When being the 'good girl' is actually badJanuary 30, 2014: 9:36 AM ET
Lessons from Top Chef: Being too nice could cost women the top job.
By Jean Chatzky
FORTUNE -- Spoiler alert: If you've been saving the entire season of Top Chef: New Orleans to watch over a single weekend, stop reading. If you're caught up, or not watching at all, read on.
A few weeks ago, season 11 of Top Chef was coming down to the wire, and it was a nail-biter. Six of the original 19 contestants were still standing, and they were handed a challenge that broke them into two teams of three. One chef from the winning team would be the winner; one from the losing team would be sent home. The wrinkle: One contestant would have complete immunity. Before the team challenge, there had been a "Quickfire" challenge, won by a chef named Nicholas Elmi from Philadelphia. The prize was immunity for the next round, so that even if Elmi ended up at the bottom, the judges couldn't send him home.
And that's what happened. Nicholas's dish, a Cornish game hen with a spiced chocolate sauce and a corn silk "nest," was a disaster -- so bad it couldn't keep his team, the other two members of which collaborated on what was said to be the best dish of the night, from being named the losing team. That's when things got interesting: Uber-chef Jacques Pepin, a guest judge for the evening, asked Nicholas if he thought he should resign. Citing his immunity, Nicholas said no. His teammate, Stephanie Cmar from Boston, went home instead.
I turned to my husband. "I would have been out of there," I said.
"You would have resigned? Are you nuts?" he replied.
"Yeah. I would have felt too guilty to stay."
For him, it was cut and dry. This was a game, and immunity was a part of it; Nicholas had won, based on the rules of the game.
For me, though, there was a bigger question: Are these tendencies of mine (and many of the women to whom I posed the question) part of the problem? Even in this Lean-In world, are they still holding us back?
Without a doubt, says workplace expert Nicole Williams, author of the career-guidance book Girl On Top. "I see a lot of women who throw themselves under the bus for the sake of others and/or appearances," she says. Women have a natural inclination toward empathy and instantly put themselves in the shoes of others, she points out. "If we're responsible -- and sometimes even if we're not -- we want to make others feel better."
Kate White, the former editor of Cosmopolitan magazine and author of I Shouldn't Be Telling You This: How to Ask for the Money, Snag the Promotion and Create the Career you Deserve, agrees. "Many women do make the mistake of being too much of a good girl," she says. "They let the need to be nice override the importance of tooting their own horn, claiming an idea as their own, or confronting someone who is clearly trying to undermine them."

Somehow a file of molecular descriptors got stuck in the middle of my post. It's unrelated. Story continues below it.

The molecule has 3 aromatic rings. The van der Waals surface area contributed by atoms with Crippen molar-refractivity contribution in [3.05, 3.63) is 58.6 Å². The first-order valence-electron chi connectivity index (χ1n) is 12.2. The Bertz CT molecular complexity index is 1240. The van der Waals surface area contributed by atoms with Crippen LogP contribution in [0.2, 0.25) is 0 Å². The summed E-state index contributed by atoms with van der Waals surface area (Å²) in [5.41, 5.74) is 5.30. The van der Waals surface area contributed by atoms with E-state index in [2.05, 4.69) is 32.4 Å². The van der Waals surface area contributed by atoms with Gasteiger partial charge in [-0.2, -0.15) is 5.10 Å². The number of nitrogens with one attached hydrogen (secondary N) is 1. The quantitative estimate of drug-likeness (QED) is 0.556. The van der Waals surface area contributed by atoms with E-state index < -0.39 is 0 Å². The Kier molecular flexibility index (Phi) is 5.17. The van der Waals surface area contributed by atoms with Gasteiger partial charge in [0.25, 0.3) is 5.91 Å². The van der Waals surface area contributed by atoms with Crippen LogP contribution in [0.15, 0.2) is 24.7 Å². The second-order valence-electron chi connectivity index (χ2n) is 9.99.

The degree to which this behavior is responsible for the continued lack of advancement of women in the workforce isn't clear. But there's no disputing the statistics. On average, women still earn 77 cents for every dollar a man earns. (Paying women equally would produce $447.6 billion in additional income, according to The Shriver Report.) According to Catalyst, 16.9% of Fortune 500 corporate board seats are held by women -- and the needle hasn't budged on that statistic in the past eight years. And just 23 Fortune 500 CEOs are women. So what do we do about it?
• Question yourself. If you find yourself taking yourself out of the competition -- either personally or professionally -- dig a little deeper into why, Williams suggests. Focus on whether it's in your best professional interest to do so or whether you're simply trying to protect, or not hurt, someone else. "Men are more readily able to dissociate themselves in the face of competition," she notes. "Even if there is a question of fairness, they can move on and continue to work together thinking, 'I would have done the same thing.'"
• Dip a toe in the water. Changing your behavior means doing things that are going to be innately uncomfortable. (Confession: I've been in the workforce for a quarter-century and successful for much of that time, and it's still uncomfortable for me.) One way to make it easier is to take small steps forward. "Often, the payoff is so good it empowers you to do it the next time," White says.
• Consider the long-term implications of your short-term behavior. White relayed a story of a woman who wanted to move up at her company. She decided she'd start dressing better -- more like the top executives, less like the middle-of-the-pack. A female colleague pulled her aside and said, "What are you doing? You're going to make the rest of us look bad." For a moment, the woman felt guilty. Then she got over it. "Her long-term agenda was serious career growth," says White. It wasn't pulling a Nicholas Elmi, but it was playing by the rules -- and it worked.